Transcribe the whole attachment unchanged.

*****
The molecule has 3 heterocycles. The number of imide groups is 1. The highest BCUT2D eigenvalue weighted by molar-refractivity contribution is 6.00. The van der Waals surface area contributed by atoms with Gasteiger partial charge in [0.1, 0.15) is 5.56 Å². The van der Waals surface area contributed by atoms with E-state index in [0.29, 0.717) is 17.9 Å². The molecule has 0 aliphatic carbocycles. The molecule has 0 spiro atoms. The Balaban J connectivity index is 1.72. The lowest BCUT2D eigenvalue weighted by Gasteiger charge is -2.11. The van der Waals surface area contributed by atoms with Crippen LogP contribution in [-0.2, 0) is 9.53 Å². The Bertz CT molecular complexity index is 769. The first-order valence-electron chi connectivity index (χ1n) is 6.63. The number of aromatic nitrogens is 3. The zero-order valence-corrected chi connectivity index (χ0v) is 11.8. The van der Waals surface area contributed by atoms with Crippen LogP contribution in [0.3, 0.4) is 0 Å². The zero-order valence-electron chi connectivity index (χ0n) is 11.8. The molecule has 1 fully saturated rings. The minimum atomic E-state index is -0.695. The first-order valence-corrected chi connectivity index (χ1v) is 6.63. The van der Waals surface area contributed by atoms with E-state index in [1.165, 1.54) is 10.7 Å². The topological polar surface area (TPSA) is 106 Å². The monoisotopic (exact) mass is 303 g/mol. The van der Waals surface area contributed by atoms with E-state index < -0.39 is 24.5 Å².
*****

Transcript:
The molecule has 3 heterocycles. The number of imide groups is 1. The highest BCUT2D eigenvalue weighted by molar-refractivity contribution is 6.00. The van der Waals surface area contributed by atoms with Gasteiger partial charge in [0.1, 0.15) is 5.56 Å². The van der Waals surface area contributed by atoms with E-state index in [0.29, 0.717) is 17.9 Å². The molecule has 0 aliphatic carbocycles. The molecule has 0 spiro atoms. The Balaban J connectivity index is 1.72. The lowest BCUT2D eigenvalue weighted by Gasteiger charge is -2.11. The van der Waals surface area contributed by atoms with Crippen LogP contribution in [-0.2, 0) is 9.53 Å². The Bertz CT molecular complexity index is 769. The first-order valence-electron chi connectivity index (χ1n) is 6.63. The number of aromatic nitrogens is 3. The zero-order valence-corrected chi connectivity index (χ0v) is 11.8. The van der Waals surface area contributed by atoms with Crippen LogP contribution in [0.3, 0.4) is 0 Å². The zero-order valence-electron chi connectivity index (χ0n) is 11.8. The molecule has 1 fully saturated rings. The minimum atomic E-state index is -0.695. The first-order valence-corrected chi connectivity index (χ1v) is 6.63. The van der Waals surface area contributed by atoms with E-state index in [1.165, 1.54) is 10.7 Å². The topological polar surface area (TPSA) is 106 Å². The monoisotopic (exact) mass is 303 g/mol. The van der Waals surface area contributed by atoms with E-state index < -0.39 is 24.5 Å².